If the carbonaceous material has not been added to the ferrotitaniferous material prior to the first reduction step, the product from this reduction step is mixed with carbonaceous material required as the reductant in the second reduction step and the mixture is then subjected to the second reduction step.
The proportion of carbonaceous material to ferrotitaniferous material in the second reduction step is not critical but there must be sufficient carbon present to reduce all the un-metallized iron content in the product from the first reduction step. Preferably the ratio of solid carbonaceous material to ferrotitanferous material on a w/w basis is in the range of 0.1:1 to 0.3:1.
Solid carbonaceous materials which are suitable for use in the process of this invention are coal, coke and char. Although no hydrogen gas has to be added in the second reduction step it is likely that residual amounts from the first reduction step will be present and some could be generated by reaction of water with the carbonaceous material.
Provided the temperature is above 950° C. in step 3 the remaining oxidized iron can be metallized by the carbonaceous reductant, however temperatures in excess of 1300° C. are undesirable because the titanium oxide phase will start to sinter. Preferably the temperature used in the second reduction step is between 1000° C. and 1200° C.
The process of the invention is useful for the metallization of many titanium-bearing materials. Such ferrotitaniferous materials include, for example, those derived from titanium-bearing ores generally called "ilmenite" which term includes the mineral ilmenite, FeTiO3, and other minerals having the ilmenite structure such as (Fe,Mn,Mg)TiO3 as well as oxidized forms of ores containing iron in the ferric state and weathered forms of such ores. Other names given to these materials include ulvospinel, arizonite, pseudobrookite, titanomagnetite and kalkowskyn for example. Other suitable titaniferous materials include any of the above which also contain iron oxide inclusions, as well as materials described as iron sands. The titanium-bearing ores usually occur in beach sand or as rock deposits.
Generally, if the ferrotitaniferous material to be metallized is derived from beach sand, there is no need to reduce its particle size prior to carrying out the process of the invention on it, but if it is of rock origin then it is necessary to grind it to reduce its particle size to that suitable for use in the process. Preferably the ferrotitaniferous material to be treated by the process of this invention should consist of particles in the size range of 50 microns to 400 microns.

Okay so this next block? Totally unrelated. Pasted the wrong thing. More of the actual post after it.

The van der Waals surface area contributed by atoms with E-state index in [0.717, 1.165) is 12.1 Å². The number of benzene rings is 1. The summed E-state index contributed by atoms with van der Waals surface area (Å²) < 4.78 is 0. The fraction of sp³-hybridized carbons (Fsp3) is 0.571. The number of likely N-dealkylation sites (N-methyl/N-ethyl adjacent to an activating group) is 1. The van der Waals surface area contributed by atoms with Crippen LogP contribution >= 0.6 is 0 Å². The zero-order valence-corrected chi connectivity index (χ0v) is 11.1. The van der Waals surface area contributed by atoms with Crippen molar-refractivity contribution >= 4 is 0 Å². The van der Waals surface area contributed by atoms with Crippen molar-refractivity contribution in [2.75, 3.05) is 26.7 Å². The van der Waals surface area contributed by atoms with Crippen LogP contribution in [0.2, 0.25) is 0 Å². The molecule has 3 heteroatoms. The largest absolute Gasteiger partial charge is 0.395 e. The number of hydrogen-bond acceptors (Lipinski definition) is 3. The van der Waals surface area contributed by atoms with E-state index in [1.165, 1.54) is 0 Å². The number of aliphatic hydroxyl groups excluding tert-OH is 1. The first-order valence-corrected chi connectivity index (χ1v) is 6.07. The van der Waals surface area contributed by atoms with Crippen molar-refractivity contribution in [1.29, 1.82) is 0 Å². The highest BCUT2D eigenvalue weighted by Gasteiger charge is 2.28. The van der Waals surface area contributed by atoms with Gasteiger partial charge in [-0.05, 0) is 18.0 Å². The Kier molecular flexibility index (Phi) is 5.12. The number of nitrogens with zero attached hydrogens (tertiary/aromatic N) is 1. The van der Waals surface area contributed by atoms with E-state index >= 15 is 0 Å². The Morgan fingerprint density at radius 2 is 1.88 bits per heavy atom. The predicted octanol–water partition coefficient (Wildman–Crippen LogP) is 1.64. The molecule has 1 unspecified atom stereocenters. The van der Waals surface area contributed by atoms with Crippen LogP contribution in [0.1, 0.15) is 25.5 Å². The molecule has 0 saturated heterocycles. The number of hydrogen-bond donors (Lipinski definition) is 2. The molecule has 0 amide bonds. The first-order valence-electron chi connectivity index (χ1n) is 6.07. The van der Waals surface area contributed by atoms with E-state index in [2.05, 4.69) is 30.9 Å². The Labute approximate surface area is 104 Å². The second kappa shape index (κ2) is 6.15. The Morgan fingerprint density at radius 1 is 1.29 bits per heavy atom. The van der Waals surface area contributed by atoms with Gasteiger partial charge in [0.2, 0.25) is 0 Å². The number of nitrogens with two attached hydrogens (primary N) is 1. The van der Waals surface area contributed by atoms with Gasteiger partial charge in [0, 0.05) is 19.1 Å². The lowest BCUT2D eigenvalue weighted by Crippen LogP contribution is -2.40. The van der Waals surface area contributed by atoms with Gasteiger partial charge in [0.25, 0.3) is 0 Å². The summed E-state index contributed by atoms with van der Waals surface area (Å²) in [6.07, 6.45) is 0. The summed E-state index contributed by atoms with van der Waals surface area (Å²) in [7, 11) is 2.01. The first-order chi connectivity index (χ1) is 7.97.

The process of the invention has no substantial effect on the particle size of the ferrotitaniferous material. This is an advantage because, if the metallic iron content is removed by one of the known processes which also have no effect on particle size, the relict titanium oxide particle will be of convenient size for the processes commonly used to convert the titanium oxide to a pigment product.
It is characteristic of the process of the invention that it produces particles of titanium oxide material in which the metallized iron content is dispersed as fine particles which are less than 3 microns in size. These particles are homogeneously distributed throughout the titanium oxide particles.
It is this homogeneous distribution of fine metallic iron particles which provides the major advantage of the process of the invention. The same type of product can be made by reduction with hydrogen alone. However the process of the invention has a significant economic advantage in that a major part of the reduction is achieved by use of a solid carbon reductant. Efficient utilization of hydrogen requires complex and costly recycle processes.